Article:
This may sound absurd, but you can get kind of bored on holiday. After you’ve seen all the sights you want to, your days open up a little, and you want to find something new to do. This is understandable – it is your designated fun time, after all. And this is when, from habit, we often start shopping.

Shopping can be fun, I won’t deny it. And travel shopping can be such an experience, with interesting things to look at, markets to visit, and gifts to plan for friends and family. But it cannot be approached in the same way as we might at home. It can be distracting, making you focus on your purchases over the experience itself. And on a practical level, you are limited by your bag space. Try to shop for things you actually want – and keep an eye on how much space you have left!

4. Standing in Line

Before I am accused of promoting anarchy, I am not suggesting that you do not stand in line. When there is a line for the thing you want, you stand in it. Obviously. Just like the other habits mentioned here, this is not a bad thing to do – but if you rely on it, you may run into some issues.

What if there isn’t a line? There could be a loose

straggle

of a line, with no discernible starting point. There could be a loose crowd-towards-the-counter system. It could be a free-for-all. Keep your eyes open, and see what everyone else is doing; you cannot operate on automatic when you are in a new country.

Try not to be offended if you feel someone has cut you off – if you see everyone doing it, that probably means that you should do it too. Consider it an experience in cultural immersion.

5. Relying on Timetables

This does not go for every country, of course. Some may well have better schedule management than your own. Many others, however, require you to treat time as something to be appreciated loosely. “The bus will be here soon” could mean in the next five minutes, or an hour, or within the next day and a half. You can do some research into the place you will be visiting to learn what you should expect.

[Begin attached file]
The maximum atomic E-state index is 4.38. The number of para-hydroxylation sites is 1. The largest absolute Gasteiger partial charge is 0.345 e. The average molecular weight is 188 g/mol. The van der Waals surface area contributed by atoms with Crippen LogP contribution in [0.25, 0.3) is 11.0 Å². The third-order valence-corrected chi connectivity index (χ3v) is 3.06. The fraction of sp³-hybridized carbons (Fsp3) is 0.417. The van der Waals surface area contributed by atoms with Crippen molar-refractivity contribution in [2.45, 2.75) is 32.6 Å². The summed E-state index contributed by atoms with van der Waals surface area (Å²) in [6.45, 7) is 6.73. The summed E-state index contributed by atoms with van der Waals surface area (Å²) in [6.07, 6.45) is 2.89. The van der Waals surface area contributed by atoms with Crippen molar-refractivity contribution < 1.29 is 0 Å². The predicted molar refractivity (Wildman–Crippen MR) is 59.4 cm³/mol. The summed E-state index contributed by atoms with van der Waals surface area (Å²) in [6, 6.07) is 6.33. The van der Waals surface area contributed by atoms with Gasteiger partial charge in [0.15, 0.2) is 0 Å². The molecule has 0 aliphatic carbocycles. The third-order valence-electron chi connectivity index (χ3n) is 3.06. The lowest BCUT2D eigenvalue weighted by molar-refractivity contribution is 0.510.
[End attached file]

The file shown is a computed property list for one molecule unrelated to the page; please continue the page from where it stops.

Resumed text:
Regardless, try not to schedule anything down to the minute – even if you are in a country famed for its timekeeping. You never know when you are going to be detoured, or delayed, or caught in unexpected commuter traffic. Staying loose and adaptable is your best bet.

6. Checking Your Phone

What could be more of a routine habit than checking your phone? Updates, notifications, and messages call our attention nearly constantly. Which is fine, at home. But when looking down at your phone means you might be missing something amazing? Give it a miss.

You will likely be using your phone often during your trip – apps, e-tickets, and other details will likely be on there. And you’ll want to keep in touch with your loved ones, or those you have met on your trip. But checking your phone every minute or so is such a waste. Try to schedule checking-in moments, say every half an hour, provided there is nothing urgent happening. Switch your notifications to silent. Give your attention to what’s around you. You won’t regret it.